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Honeycomb Shades to Beat the Heat..and Save Your Wallet!

Honeycomb shades provide the best of form and function. With the current heatwave , your wallet and electric bill will thank you for using honeycomb shades in your windows.

Last week I wrote about protecting your furnishings from the sun's harmful UV rays with window film and trilight shades.  This week's blog is about protecting your wallet from the current heatwave.  Specifically, let's talk insulation and energy savings.  As I write this at 9:50 p.m. my air conditioner is running, running and running.  And the electric meter is spinning, spinning and spinning, creating an electric bill that I won't want to see at the end of the month. 

A product with great insulating qualities for heatwaves (and/or sub-zero temperatures in the winter - even though we don't want to think about that right now) is the honeycomb shade, also known as a cellular shade.  It comes in single, double and triple cells.  The air inside your home is trapped inside each cell creating a nice insulation barrier for your windows.  It keeps the cold air in and the hot air out, with the converse being true in the winter.  Room darkening cells (typically used in bedrooms) are lined with foil as an additional barrier for insulation.

Typical cell sizes are:  3/8” Single Cell,1/2” Single Cell, ¾” Single Cell, 3/8” Double Cell, Triple Cell, 1 ¼” Cell.  In viewing the picture you will see that the more cells, the better the insulation or "R-Value."  A window-shade's R-Value is defined as "it's ability to resist heat-flow."  The higher the R-Value the better insulation provided. Cellular shades are one of the best products you can put in your windows if you need insulation.

Beyond the energy efficiency they also look nice!  Honeycomb shades come in many shapes and sizes:  Vertical formats for sliding glass doors, Operable fan-folds or horizontal top-down operable cellulars for arches.  There's also circles,  and specialty shapes available.  Cellular shades work well in large bay windows.  They can be mounted inside each frame of glass where you might want to preserve the look of the molding, and have the flexibility to raise the inside panels and leave the outer panels closed.  Or you can have one long shade to be raised or lowered on the face of the bay window.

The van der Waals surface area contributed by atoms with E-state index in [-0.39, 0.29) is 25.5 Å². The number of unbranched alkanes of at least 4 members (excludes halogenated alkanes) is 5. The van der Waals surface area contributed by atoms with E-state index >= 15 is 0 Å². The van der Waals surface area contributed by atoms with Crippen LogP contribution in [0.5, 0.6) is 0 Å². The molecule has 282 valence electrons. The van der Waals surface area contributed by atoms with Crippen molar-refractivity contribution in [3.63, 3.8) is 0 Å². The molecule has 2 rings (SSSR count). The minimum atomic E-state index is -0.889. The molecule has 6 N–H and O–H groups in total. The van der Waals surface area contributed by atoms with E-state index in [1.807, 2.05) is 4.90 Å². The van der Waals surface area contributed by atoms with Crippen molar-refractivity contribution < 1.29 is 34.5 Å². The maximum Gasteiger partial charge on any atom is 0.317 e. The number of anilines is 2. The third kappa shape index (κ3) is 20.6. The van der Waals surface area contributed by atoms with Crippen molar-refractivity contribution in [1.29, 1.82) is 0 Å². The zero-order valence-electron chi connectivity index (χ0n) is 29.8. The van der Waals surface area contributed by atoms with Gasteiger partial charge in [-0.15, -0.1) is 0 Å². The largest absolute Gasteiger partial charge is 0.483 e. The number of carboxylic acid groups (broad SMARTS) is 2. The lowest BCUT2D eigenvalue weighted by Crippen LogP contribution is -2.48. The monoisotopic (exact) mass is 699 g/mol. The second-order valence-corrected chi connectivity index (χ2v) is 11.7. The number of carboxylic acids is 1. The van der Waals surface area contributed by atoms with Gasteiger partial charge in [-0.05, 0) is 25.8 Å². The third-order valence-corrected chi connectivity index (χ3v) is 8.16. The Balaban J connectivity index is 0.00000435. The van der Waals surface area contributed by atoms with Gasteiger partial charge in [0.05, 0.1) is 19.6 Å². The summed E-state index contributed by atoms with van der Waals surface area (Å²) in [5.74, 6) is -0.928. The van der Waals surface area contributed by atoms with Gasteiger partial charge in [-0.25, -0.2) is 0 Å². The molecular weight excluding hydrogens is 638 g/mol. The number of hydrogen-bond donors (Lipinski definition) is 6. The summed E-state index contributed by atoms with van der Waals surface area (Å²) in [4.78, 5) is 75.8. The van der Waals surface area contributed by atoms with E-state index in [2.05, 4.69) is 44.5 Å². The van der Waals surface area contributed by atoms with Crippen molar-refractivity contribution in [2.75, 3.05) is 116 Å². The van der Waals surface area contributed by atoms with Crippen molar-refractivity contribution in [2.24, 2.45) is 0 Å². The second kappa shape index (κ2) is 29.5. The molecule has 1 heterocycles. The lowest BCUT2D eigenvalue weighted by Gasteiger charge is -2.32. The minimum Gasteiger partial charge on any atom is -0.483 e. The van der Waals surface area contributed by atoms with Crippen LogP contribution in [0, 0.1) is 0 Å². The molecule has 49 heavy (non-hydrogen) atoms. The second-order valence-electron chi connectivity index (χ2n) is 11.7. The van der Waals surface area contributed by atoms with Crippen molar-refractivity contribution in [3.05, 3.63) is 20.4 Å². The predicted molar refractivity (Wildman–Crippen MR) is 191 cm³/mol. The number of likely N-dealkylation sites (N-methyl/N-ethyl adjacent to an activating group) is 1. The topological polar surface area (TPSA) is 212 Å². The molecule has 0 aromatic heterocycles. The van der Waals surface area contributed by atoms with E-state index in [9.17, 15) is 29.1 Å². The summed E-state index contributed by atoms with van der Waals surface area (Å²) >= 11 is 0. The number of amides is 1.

Honeycomb shades provide the best of form and function.  With the current heatwave (or substitute below-zero temperatures in the winter), your wallet and electric bill will thank you for using honeycomb shades in your windows.

 

 

This post is contributed by a community member. The views expressed in this blog are those of the author and do not necessarily reflect those of Patch Media Corporation. Everyone is welcome to submit a post to Patch. If you'd like to post a blog, go here to get started.

jason freedim December 14, 2012 at 09:41 PM
Honeycomb Shades have always seemed to help out with the warmth in a room. Where did you get yours? I got mine on BlindsChalet.com for a good deal. Here is the link if you want to check them out. They have great information about the value of these shades too. http://www.blindschalet.com/window-shades/cellshades.html
Laurie Mongillo December 14, 2012 at 10:07 PM
Thanks for your comment. I am a franchise owner of a Budget Blinds of Enfield. We serve North Central CT and Western MA. The difference between us and the on-line stores is that we expertly measure, install and our warrantees are excellent. You are also able to see the product in your home, match to your decor and check it out in your windows before you buy. Please see our website if you'd like to learn more. www.budgetblinds.com/enfield or give me a call at 860.265.3900

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